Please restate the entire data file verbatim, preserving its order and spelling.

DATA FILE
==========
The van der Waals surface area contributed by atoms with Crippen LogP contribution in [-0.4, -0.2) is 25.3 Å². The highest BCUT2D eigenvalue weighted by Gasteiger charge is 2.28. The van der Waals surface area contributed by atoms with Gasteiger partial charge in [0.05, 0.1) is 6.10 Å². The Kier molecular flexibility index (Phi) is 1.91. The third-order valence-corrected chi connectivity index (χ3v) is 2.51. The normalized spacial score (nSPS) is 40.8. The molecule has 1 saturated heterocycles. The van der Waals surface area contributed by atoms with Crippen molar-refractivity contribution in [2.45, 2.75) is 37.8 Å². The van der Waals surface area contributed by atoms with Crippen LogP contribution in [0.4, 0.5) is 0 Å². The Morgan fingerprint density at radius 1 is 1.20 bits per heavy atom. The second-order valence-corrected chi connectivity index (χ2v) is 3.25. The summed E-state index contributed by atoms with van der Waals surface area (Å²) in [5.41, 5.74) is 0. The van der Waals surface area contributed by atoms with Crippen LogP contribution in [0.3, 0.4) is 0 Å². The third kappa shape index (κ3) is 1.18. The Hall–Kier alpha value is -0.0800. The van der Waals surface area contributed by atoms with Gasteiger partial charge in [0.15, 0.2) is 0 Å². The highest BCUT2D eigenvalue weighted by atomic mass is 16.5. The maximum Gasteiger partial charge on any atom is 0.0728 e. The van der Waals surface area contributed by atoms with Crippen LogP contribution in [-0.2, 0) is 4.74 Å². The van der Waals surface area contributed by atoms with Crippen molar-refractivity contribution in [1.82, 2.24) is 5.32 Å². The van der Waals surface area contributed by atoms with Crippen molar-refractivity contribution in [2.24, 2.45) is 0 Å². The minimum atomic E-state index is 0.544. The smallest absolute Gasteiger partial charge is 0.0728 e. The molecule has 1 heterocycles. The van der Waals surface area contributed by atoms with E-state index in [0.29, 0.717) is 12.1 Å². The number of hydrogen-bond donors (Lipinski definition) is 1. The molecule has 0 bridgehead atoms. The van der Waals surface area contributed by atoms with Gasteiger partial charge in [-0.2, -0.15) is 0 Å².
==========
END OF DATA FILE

The van der Waals surface area contributed by atoms with Crippen LogP contribution in [-0.4, -0.2) is 25.3 Å². The highest BCUT2D eigenvalue weighted by Gasteiger charge is 2.28. The van der Waals surface area contributed by atoms with Gasteiger partial charge in [0.05, 0.1) is 6.10 Å². The Kier molecular flexibility index (Phi) is 1.91. The third-order valence-corrected chi connectivity index (χ3v) is 2.51. The normalized spacial score (nSPS) is 40.8. The molecule has 1 saturated heterocycles. The van der Waals surface area contributed by atoms with Crippen molar-refractivity contribution in [2.45, 2.75) is 37.8 Å². The van der Waals surface area contributed by atoms with Crippen LogP contribution in [0.4, 0.5) is 0 Å². The Morgan fingerprint density at radius 1 is 1.20 bits per heavy atom. The second-order valence-corrected chi connectivity index (χ2v) is 3.25. The summed E-state index contributed by atoms with van der Waals surface area (Å²) in [5.41, 5.74) is 0. The van der Waals surface area contributed by atoms with Crippen LogP contribution in [0.3, 0.4) is 0 Å². The third kappa shape index (κ3) is 1.18. The Hall–Kier alpha value is -0.0800. The van der Waals surface area contributed by atoms with Gasteiger partial charge in [0.15, 0.2) is 0 Å². The highest BCUT2D eigenvalue weighted by atomic mass is 16.5. The maximum Gasteiger partial charge on any atom is 0.0728 e. The van der Waals surface area contributed by atoms with Crippen LogP contribution in [-0.2, 0) is 4.74 Å². The van der Waals surface area contributed by atoms with Crippen molar-refractivity contribution in [1.82, 2.24) is 5.32 Å². The van der Waals surface area contributed by atoms with Crippen molar-refractivity contribution in [2.24, 2.45) is 0 Å². The minimum atomic E-state index is 0.544. The smallest absolute Gasteiger partial charge is 0.0728 e. The molecule has 1 heterocycles. The van der Waals surface area contributed by atoms with E-state index in [0.29, 0.717) is 12.1 Å². The number of hydrogen-bond donors (Lipinski definition) is 1. The molecule has 0 bridgehead atoms. The van der Waals surface area contributed by atoms with Gasteiger partial charge in [-0.2, -0.15) is 0 Å².